A listing of some of the decorative arts exhibits from coast to coast. This section is updated every few months - please check individual links for the latest exhibition news if needed.
Image: Elias Sime, Tightrope: In Boxes 2017. Reclaimed electronic components and insulted wire on panel, 64 in x 11 ft. 10 5/8 (162.6 x 362.3 cm). Photo by John Bentham
Royal Ontario Museum
April 3, 2021 - July 4, 2021The title Tightrope
Refers to the precarious balance between the innovations that technology has made possible and its detrimental impact on the environment. Sime incorporates the results from technological advancements into his artwork by repurposing salvaged electronic components such as circuits and keyboards. Through these colorful tableaus, Sime’s work points to the urgency of sustainability, and provides important context that much of the devices intended to connect us have created mass amounts of e-waste.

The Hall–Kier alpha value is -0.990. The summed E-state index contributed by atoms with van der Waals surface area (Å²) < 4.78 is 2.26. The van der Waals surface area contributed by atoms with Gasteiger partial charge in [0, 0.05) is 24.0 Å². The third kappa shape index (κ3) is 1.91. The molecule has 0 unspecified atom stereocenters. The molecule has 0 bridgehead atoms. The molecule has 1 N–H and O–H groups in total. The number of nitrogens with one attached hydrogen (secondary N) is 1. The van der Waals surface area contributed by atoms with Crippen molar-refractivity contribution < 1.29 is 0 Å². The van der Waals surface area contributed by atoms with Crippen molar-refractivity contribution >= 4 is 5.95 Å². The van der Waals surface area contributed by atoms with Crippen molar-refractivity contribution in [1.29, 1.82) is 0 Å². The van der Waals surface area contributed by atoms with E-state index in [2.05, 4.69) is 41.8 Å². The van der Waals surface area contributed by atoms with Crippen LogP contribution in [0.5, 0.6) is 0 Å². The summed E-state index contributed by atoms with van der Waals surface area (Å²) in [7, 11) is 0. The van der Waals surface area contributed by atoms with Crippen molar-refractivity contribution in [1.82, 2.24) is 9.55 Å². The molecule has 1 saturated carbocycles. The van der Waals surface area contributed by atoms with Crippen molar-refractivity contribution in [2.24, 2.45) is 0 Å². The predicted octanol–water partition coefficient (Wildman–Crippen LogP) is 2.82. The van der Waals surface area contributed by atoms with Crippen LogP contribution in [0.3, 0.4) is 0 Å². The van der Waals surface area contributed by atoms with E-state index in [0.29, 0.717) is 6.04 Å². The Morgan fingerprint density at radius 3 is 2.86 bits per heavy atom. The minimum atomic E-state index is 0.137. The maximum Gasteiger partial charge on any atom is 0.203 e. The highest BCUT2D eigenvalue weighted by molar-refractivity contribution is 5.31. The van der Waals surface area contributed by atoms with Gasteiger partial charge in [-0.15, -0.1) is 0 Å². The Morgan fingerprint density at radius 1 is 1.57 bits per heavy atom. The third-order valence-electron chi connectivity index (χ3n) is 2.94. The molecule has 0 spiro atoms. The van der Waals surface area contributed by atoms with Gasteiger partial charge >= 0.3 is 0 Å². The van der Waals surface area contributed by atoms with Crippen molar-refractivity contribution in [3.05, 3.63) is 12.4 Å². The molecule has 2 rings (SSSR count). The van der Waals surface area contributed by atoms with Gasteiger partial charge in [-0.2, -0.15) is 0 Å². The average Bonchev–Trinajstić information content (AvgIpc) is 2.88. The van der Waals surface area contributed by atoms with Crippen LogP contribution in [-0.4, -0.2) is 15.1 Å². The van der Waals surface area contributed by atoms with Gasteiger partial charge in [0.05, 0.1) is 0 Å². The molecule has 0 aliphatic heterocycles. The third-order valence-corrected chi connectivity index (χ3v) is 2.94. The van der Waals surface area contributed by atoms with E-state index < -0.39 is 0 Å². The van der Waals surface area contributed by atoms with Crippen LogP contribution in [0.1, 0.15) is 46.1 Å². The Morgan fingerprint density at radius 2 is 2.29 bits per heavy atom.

Image: Jennifer Smith-Windsor. 'Security Blanket: Russia' (Detail), 2018 Vintage military issue blanket, vintage doilies and lace, embroidery floss. 196cm x 136cm, Photo by Chris Snow.
CRAFT ONTARIO GALLERY
March 6 - April 24, 2021
Reception by Appointment: Sunday, April 18 from 1-5pm
The crisis of the global COVID-19 pandemic has drawn into sharp focus our collective global vulnerability against the threat of an unknown enemy. It has forced us to change our habits, from the way we work, shop, travel exercise, and perhaps most importantly, greet and visit friends and loved ones. It has forced us to ask critical questions such as: What does it mean to be safe and secure? How can we protect ourselves, our families, our friends and strangers? How can we secure our country from incoming, potentially unseen threats?
Image: Mary Samuellie Pudlat (1923 – 2001), Fish and Shadows; linen screen printed; 88 x 118 cm. On loan from the